The Homeland Security Act of 2002 established the Department of Homeland Security (DHS). The department was assembled from components pulled from 22 different government agencies and began official operations on March 1, 2003. Since then, DHS has undergone a series of restructurings and reorganizations to improve its effectiveness.
Although DHS does include many of the homeland security functions of the federal government, several of these functions or parts of these functions remain at their original executive branch agencies and departments, including the Departments of Justice, State, Defense, and Transportation. Not all of the missions of DHS are officially "homeland security" missions. Some DHS components have legacy missions that do not directly relate to conventional homeland security definitions, such as the Coast Guard, and Congress has in the past debated whether FEMA and its disaster relief and recovery missions belong in the department.
Section 889 of the Homeland Security Act of 2002 required the President's annual budget request to include an analysis of homeland security funding across the federal government—not just DHS. This requirement remained in effect through the FY2017 funding cycle. The resulting data series, which included agency-reported data on spending in three categories—preventing and disrupting terrorist attacks; protecting the American people, critical infrastructure, and key resources; and responding to and recovering from incidents—provides a limited snapshot of the scope of the federal government's investment in homeland security.
According to these data, from FY2003 through FY2017, the entire U.S. government directed roughly $878 billion (in nominal dollars of budget authority) to those three mission sets. Annual budget authority rose from roughly $41 billion in FY2003 to a peak in FY2009 of almost $74 billion. After that peak, reported annual homeland security budget authority hovered between $66 billion and $73 billion. Thirty different agencies reported having some amount of homeland security budget authority.
One can compare this growth in homeland security budget authority to the budget authority provided to DHS. The enacted budget for DHS rose from an Administration-projected $31.2 billion in FY2003, to almost $68.4 billion in FY2017.
For FY2019, the Trump Administration initially requested almost $75 billion in budget authority for DHS, including over $47 billion in adjusted net discretionary budget authority through the appropriations process. This included almost $7 billion to pay for the costs of major disasters under the Stafford Act. The Administration requested additional Overseas Contingency Operations (OCO) funding for the Coast Guard as a transfer from the U.S. Navy. Neither the Senate nor the House bill reported out of their respective appropriations committees in response to that request received floor consideration.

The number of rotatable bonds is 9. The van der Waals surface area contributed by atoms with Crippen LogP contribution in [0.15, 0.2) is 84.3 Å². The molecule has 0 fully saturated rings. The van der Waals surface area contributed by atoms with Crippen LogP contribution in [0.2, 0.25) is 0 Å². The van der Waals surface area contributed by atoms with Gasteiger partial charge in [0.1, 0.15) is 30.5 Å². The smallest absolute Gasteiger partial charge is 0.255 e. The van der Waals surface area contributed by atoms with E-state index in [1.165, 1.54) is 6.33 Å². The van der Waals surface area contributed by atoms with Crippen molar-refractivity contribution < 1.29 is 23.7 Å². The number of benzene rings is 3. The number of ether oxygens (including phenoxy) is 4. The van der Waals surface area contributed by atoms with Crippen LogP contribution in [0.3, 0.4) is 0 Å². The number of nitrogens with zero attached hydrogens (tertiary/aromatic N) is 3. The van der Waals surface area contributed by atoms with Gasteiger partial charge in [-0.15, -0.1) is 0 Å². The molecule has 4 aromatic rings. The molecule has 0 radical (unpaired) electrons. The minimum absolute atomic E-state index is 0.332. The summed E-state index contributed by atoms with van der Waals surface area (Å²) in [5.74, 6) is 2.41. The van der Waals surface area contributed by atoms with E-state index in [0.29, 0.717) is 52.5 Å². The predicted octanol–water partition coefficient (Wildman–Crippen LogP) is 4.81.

Continuing appropriations expired on December 21, 2018, leading to a 35-day partial shutdown of federal government components without enacted annual appropriations—including DHS. This was the longest such shutdown in the history of the U.S. government. On February 15, the President signed into law P.L. 116-5, which included the FY2019 DHS annual appropriations act. The act included almost $56 billion in adjusted net discretionary budget authority, including $12 billion for the costs of major disasters, and $165 million for Coast Guard OCO funding.
The current budget environment may present challenges to homeland security programs and DHS going forward. The funding demands of ongoing capital investment efforts, such as the proposed border wall and ongoing recapitalization efforts, and staffing needs for cybersecurity, border security, and immigration enforcement, may compete with one another for limited funding across the government and within DHS.
(Michael E. DeVine; February 1, 2019)
Intelligence support of homeland security is a primary mission of the entire Intelligence Community (IC). In fulfilling this mission, changes to IC organization and process, since 9/11, have enabled more integrated and effective support than witnessed or envisioned since its inception. The terrorist attacks of 9/11 revealed how barriers between intelligence and law enforcement, which originally had been created to protect civil liberties, had become too rigid, thus preventing efficient, effective coordination against threats. In its final report, the Commission on Terrorist Attacks upon the United States (the 9/11 Commission) identified how these barriers contributed to degrading U.S. national security. The findings resulted in Congress and the executive branch enacting legislation and providing policies and regulations designed to enhance information sharing across the U.S. government.